By Ruth Bayang
NORTHWEST ASIAN WEEKLY
Over his 30-year career, the late Alan Sugiyama gave a helping hand to thousands of people who needed mentoring, job training, advice, or friendship.
Now, there is a proposal to rename a Seattle city intersection after the community activist.
“The late Mr. Sugiyama used the intersection for over 20 years as his literal pathway to serve thousands of K-12 students and adult work trainees in Seattle and Everett from his home between South Oregon and South Nevada Streets on 13th Avenue South,” said Larry Matsuda, of the Alan Sugiyama Memorial Committee. “The intersection is close to Mercer Middle School. The school was in the district he served as a board member and is close to his home … Since the Center for Career Alternatives (CCA) no longer exists and the buildings are occupied by other agencies, there was not an opportunity to honor him at that site for his years of service as CCA executive director.”
Sugiyama, who died in January, established the CCA for young people in the 1980s, served as the first Asian American on the Seattle School Board in the 1990s, and was the director for the Executive Development Institute (EDI) until a few years before his death.
On Memorial Day, a group of community members met to discuss how to remember and honor Sugiyama’s work and service. The idea arose to have the south Seattle intersection named in his honor with a plaque and street sign. Sugiyama’s daughter still lives in the neighborhood and uses the intersection.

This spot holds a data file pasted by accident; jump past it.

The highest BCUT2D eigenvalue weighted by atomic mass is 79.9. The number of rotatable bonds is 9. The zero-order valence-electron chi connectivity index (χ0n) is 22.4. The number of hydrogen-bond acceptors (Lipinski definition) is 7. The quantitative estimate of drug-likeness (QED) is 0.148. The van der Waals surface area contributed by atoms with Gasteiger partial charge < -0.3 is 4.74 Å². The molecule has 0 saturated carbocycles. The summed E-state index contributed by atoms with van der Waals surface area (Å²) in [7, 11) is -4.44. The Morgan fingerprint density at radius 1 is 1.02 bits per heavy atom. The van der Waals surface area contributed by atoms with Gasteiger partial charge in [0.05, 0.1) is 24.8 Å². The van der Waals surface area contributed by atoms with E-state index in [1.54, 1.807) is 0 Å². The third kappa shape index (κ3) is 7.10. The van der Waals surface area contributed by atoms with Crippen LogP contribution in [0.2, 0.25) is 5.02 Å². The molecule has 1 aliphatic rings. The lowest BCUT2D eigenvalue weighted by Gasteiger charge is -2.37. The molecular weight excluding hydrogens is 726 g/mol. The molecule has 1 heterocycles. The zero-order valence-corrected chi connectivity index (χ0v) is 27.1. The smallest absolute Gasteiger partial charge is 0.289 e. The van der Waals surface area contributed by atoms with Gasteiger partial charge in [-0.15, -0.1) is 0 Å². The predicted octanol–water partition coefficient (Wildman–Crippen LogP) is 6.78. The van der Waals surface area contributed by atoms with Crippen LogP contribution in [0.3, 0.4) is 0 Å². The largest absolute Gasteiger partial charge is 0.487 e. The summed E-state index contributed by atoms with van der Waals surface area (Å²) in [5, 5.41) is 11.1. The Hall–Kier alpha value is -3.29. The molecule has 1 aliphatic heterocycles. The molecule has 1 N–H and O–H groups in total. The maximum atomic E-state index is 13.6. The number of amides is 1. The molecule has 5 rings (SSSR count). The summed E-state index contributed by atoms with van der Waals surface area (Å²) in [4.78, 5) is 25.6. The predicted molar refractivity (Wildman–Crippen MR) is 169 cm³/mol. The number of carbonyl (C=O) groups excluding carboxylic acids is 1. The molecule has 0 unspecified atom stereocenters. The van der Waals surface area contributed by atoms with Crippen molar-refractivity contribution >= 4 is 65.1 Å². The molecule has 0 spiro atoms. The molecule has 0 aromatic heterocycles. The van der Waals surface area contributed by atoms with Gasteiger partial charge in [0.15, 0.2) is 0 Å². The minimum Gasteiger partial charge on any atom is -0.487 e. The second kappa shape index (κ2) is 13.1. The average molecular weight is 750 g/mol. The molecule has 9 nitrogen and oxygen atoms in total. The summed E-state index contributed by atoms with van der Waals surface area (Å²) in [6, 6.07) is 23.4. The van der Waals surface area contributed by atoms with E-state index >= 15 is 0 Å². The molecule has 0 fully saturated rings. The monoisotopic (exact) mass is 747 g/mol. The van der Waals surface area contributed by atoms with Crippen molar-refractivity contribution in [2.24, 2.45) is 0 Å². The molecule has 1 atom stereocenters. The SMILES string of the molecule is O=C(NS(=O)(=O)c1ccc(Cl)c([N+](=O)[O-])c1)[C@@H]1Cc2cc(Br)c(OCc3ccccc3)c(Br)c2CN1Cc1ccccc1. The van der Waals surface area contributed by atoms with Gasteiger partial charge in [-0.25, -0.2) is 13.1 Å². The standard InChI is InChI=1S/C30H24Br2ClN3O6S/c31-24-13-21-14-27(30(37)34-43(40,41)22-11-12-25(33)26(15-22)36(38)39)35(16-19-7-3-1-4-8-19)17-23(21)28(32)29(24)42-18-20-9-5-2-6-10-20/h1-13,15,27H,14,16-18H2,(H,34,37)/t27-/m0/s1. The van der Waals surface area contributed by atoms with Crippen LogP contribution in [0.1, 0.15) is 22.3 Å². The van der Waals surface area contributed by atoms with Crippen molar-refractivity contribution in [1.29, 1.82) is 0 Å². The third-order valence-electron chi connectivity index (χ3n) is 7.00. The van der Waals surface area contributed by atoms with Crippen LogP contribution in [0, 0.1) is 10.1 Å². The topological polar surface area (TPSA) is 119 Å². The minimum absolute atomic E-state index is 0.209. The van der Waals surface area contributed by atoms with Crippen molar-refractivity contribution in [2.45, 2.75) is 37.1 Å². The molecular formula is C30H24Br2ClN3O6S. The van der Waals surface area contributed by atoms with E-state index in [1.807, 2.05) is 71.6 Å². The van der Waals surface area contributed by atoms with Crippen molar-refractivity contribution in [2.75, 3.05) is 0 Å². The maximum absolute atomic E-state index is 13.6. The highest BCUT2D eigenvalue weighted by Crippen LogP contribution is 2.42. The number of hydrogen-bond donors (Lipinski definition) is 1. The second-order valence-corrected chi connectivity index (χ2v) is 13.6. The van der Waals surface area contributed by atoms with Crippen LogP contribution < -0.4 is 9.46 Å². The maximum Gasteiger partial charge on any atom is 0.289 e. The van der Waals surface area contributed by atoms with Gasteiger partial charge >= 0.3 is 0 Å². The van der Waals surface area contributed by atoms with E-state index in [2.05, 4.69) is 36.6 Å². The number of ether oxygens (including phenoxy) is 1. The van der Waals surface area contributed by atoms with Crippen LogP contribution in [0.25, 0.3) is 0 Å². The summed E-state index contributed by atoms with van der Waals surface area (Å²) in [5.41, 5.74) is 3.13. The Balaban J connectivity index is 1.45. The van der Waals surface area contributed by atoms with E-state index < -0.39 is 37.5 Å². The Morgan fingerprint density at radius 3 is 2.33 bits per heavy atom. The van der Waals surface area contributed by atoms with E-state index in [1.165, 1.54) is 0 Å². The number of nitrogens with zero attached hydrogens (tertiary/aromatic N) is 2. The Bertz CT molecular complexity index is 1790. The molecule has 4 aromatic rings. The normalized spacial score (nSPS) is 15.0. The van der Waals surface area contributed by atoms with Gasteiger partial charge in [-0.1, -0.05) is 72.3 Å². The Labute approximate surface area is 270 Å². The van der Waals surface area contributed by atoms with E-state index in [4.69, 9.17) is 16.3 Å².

The Alan Sugiyama Memorial Committee met with Seattle City Council President Bruce Harrell in late June.
Harrell agreed to support legislation to make the street signs and plaque a reality by a Sept. 10 unveiling — which would have been Sugiyama’s 68th birthday.
Tim Julius, a former CCA board member, said, “Al was a great, passionate community activist who wanted everyone to have the opportunity to improve their lives and in turn our communities.”
Sugiyama’s friend Cindi Shiota told the Northwest Asian Weekly she was delighted to hear of this renaming effort, and that she could not think of a more appropriate recognition for a more deserving individual. “In fact, the only person I could think of who would not fully agree with and support this project would have been Alan himself,” said Shiota. “It is really a memorial to all the good [Alan] has done in this world and a lasting reminder to all of us that there is more we can and should do to help our people and communities.”
Now, the Committee’s goal is to raise $4,000 — $2,000 for the signs and $2,000 for the plaque, mailings, postage, and hall rental for the unveiling. To make a tax deductible donation, make checks payable to: OCA Greater Seattle and write “Al Sugiyama Memorial” on the left hand corner of the check. Mail to Larry Matsuda, Memorial Committee, 4134 12th Avenue South, Seattle, WA 98108.
Last year, the Seattle City Council approved a proposal to honor another late community activist — Donnie Chin. The International Children’s Park was renamed Donnie Chin International Children’s Park. Chin was instrumental in the founding and building of the park in 1981.
Ruth can be reached at firstname.lastname@example.org.